Director: Bryn Higgins
Writer: Joe Fisher (screenplay) Ray Robinson (novel)
Cast: Agyness Deyn, Lenora Crichlow, Christian Cooke, Paul Anderson, Ben Batt
96min UK Drama
Urban road movie, ELECTRICITY, is a poignant and spirited exploration of epilepsy. Agyness Deyn gives a dynamite peformance as, Lily, a young woman living with the condition. Deyn (Pusher) has recently inherited some cash from her mother. Emboldened by the legacy, she sets off on a journey of discovery to track down her estranged younger brother in Lond.
This is Deyn’s debut in a starring role and the narrative is played out through Lily’s eyes as she lives, day by day, with the condition. We first meet her getting ready for a date in her hometown of Redcar, Cleveland. Pretty, blond and bubbly, her excitement builds and then crashes: we experience the surreal effects of an approaching fit that sends her crashing headlong onto the pavement in full view of passers-by. Immediately we empathise with her feelings of fear, disappointment, embarrassment and anger as her condition threatens to ruin yet another chance to enjoy a normal life. Through Lily, we enter the horrific world of epilepsy: a life full of apprehension, fear, pain, disfigurement, and ultimately a life lived through doctors, hospitals and drug regimes.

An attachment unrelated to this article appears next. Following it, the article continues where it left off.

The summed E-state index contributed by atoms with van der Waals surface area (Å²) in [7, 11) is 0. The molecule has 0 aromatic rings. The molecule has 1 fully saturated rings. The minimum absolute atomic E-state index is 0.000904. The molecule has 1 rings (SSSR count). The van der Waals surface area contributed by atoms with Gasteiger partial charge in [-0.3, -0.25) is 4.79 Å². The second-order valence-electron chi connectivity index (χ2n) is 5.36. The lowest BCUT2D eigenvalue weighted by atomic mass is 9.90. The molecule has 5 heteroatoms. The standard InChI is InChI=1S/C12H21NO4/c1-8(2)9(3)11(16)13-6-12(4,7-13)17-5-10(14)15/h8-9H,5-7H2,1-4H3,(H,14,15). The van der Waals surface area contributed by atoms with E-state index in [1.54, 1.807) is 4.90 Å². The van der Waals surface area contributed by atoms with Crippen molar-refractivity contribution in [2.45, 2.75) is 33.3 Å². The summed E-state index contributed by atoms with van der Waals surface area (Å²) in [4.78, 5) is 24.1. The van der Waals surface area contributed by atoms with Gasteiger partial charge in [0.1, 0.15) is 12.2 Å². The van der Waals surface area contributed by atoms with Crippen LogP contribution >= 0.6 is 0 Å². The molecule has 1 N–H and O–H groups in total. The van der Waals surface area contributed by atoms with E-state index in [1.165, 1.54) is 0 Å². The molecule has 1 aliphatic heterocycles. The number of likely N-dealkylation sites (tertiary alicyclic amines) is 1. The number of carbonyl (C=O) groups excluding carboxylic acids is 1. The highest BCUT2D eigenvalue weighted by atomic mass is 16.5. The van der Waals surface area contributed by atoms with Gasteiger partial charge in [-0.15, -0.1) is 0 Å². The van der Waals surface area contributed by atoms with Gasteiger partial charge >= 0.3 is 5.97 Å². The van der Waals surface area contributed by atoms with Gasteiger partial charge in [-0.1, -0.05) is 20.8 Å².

But this only the physical side. In a performance of sparky vulnerability, Deyn shows how Lily’s background has contributed to her problems in personal relationships. Gradually it emerges that her mother (who we never meet) was unable to cope with her vulnerable child, so Lily grows into a survivor. In London, her older brother, a chancer who hustles for a living through professional gambling, is a dominating and controlling influence. He is dead against sharing their inheritance with their younger more sensitive brother, so Lily is alone in her bid to track him down through the less salubrious parts of London, where her kind and friendly nature is taken advantage of by the usual round of users and wayfarers, until she finds an honest friend in Leonora Critchlow’s sympathetic Mel. To some extent Mel is a gift-horse and this is where the narrative stretches our imagination: why would an intelligent, hard-working woman such as Mel would have an unrented room in the middle of London? But Mel takes to Lily for reasons that gradually become plausible.
Bryn Higgins crafts a dramatic and intensely visual experience here, blending Si Bell’s imaginative cinematography with inspired touches of inventive imagery making this a watchable, even breath-taking drama. Combined with Deyn’s outstanding turn as Lily on her spiritual journey to regain her inner power makes ELECTRICITY an absorbing and, at times, heart-rending ride through unsettling territory. The camera loves Deyn from every angle; even when she beaten and bloodied in her hospital bed. Anchored by Joe Fisher’s screenplay, based on the novel by Ray Robinson. ELECTRICITY is not just a story about a struggling girl, it’s a soaring tribute to those that suffer the daily indignities of this disorientation condition, bringing their plight to a wider audience. MT
OUT ON DVD from 6 APRIL 2015
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